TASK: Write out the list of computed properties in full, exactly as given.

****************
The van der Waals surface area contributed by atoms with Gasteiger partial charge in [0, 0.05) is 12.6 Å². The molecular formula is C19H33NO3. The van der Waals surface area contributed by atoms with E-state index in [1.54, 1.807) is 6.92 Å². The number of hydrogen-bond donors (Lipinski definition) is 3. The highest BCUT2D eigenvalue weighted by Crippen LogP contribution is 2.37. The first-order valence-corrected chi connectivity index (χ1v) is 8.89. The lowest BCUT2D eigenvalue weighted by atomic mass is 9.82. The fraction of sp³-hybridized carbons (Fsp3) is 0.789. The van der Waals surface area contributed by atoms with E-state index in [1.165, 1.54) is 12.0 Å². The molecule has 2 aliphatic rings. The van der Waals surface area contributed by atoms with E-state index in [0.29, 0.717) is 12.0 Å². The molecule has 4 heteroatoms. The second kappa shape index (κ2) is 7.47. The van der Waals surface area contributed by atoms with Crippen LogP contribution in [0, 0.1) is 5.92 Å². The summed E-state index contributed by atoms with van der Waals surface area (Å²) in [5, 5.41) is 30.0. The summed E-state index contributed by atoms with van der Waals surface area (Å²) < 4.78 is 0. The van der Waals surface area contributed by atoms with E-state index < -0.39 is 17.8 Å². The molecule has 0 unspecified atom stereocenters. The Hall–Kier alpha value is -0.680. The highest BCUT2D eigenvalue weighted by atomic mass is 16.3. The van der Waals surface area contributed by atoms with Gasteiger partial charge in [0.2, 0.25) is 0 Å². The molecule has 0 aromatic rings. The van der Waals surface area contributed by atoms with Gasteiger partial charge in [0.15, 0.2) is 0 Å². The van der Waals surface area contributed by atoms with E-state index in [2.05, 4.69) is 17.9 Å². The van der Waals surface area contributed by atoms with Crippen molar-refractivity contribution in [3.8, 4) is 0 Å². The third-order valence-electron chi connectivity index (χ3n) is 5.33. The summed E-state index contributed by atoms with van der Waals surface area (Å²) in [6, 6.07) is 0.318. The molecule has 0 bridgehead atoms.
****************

The van der Waals surface area contributed by atoms with Gasteiger partial charge in [0, 0.05) is 12.6 Å². The molecular formula is C19H33NO3. The van der Waals surface area contributed by atoms with E-state index in [1.54, 1.807) is 6.92 Å². The number of hydrogen-bond donors (Lipinski definition) is 3. The highest BCUT2D eigenvalue weighted by Crippen LogP contribution is 2.37. The first-order valence-corrected chi connectivity index (χ1v) is 8.89. The lowest BCUT2D eigenvalue weighted by atomic mass is 9.82. The fraction of sp³-hybridized carbons (Fsp3) is 0.789. The van der Waals surface area contributed by atoms with E-state index in [1.165, 1.54) is 12.0 Å². The molecule has 2 aliphatic rings. The van der Waals surface area contributed by atoms with E-state index in [0.29, 0.717) is 12.0 Å². The molecule has 4 heteroatoms. The second kappa shape index (κ2) is 7.47. The van der Waals surface area contributed by atoms with Crippen LogP contribution in [0, 0.1) is 5.92 Å². The summed E-state index contributed by atoms with van der Waals surface area (Å²) in [5, 5.41) is 30.0. The summed E-state index contributed by atoms with van der Waals surface area (Å²) < 4.78 is 0. The van der Waals surface area contributed by atoms with E-state index < -0.39 is 17.8 Å². The molecule has 0 unspecified atom stereocenters. The Hall–Kier alpha value is -0.680. The highest BCUT2D eigenvalue weighted by atomic mass is 16.3. The van der Waals surface area contributed by atoms with Gasteiger partial charge in [0.2, 0.25) is 0 Å². The molecule has 0 aromatic rings. The van der Waals surface area contributed by atoms with Gasteiger partial charge in [0.15, 0.2) is 0 Å². The van der Waals surface area contributed by atoms with E-state index in [2.05, 4.69) is 17.9 Å². The van der Waals surface area contributed by atoms with Crippen molar-refractivity contribution in [3.8, 4) is 0 Å². The third-order valence-electron chi connectivity index (χ3n) is 5.33. The summed E-state index contributed by atoms with van der Waals surface area (Å²) in [6, 6.07) is 0.318. The molecule has 0 bridgehead atoms.